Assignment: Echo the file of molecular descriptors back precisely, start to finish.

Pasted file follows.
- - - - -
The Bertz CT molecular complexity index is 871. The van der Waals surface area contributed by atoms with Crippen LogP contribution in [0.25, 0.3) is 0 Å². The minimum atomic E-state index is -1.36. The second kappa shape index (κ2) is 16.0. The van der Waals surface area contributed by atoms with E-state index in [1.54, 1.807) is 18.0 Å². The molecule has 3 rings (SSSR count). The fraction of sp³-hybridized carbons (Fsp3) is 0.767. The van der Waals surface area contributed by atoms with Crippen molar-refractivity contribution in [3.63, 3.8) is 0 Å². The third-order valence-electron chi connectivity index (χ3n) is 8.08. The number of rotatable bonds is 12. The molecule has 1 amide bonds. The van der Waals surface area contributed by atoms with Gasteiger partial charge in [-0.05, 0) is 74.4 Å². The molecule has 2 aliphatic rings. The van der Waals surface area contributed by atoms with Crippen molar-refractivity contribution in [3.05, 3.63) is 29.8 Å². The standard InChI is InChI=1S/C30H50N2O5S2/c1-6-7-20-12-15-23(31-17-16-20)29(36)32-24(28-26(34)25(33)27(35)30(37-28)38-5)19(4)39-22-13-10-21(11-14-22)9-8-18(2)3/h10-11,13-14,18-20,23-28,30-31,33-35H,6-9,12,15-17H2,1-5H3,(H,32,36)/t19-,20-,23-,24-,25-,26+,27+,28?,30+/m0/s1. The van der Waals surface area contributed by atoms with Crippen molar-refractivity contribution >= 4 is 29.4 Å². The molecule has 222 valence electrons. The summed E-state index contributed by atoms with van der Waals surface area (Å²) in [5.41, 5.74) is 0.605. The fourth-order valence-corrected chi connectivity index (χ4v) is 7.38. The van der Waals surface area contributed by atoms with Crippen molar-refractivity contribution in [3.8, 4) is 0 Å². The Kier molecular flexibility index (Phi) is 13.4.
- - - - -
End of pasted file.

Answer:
The Bertz CT molecular complexity index is 871. The van der Waals surface area contributed by atoms with Crippen LogP contribution in [0.25, 0.3) is 0 Å². The minimum atomic E-state index is -1.36. The second kappa shape index (κ2) is 16.0. The van der Waals surface area contributed by atoms with E-state index in [1.54, 1.807) is 18.0 Å². The molecule has 3 rings (SSSR count). The fraction of sp³-hybridized carbons (Fsp3) is 0.767. The van der Waals surface area contributed by atoms with Crippen molar-refractivity contribution in [3.63, 3.8) is 0 Å². The third-order valence-electron chi connectivity index (χ3n) is 8.08. The number of rotatable bonds is 12. The molecule has 1 amide bonds. The van der Waals surface area contributed by atoms with Gasteiger partial charge in [-0.05, 0) is 74.4 Å². The molecule has 2 aliphatic rings. The van der Waals surface area contributed by atoms with Crippen molar-refractivity contribution in [3.05, 3.63) is 29.8 Å². The standard InChI is InChI=1S/C30H50N2O5S2/c1-6-7-20-12-15-23(31-17-16-20)29(36)32-24(28-26(34)25(33)27(35)30(37-28)38-5)19(4)39-22-13-10-21(11-14-22)9-8-18(2)3/h10-11,13-14,18-20,23-28,30-31,33-35H,6-9,12,15-17H2,1-5H3,(H,32,36)/t19-,20-,23-,24-,25-,26+,27+,28?,30+/m0/s1. The van der Waals surface area contributed by atoms with Crippen molar-refractivity contribution >= 4 is 29.4 Å². The molecule has 222 valence electrons. The summed E-state index contributed by atoms with van der Waals surface area (Å²) in [5.41, 5.74) is 0.605. The fourth-order valence-corrected chi connectivity index (χ4v) is 7.38. The van der Waals surface area contributed by atoms with Crippen molar-refractivity contribution in [3.8, 4) is 0 Å². The Kier molecular flexibility index (Phi) is 13.4.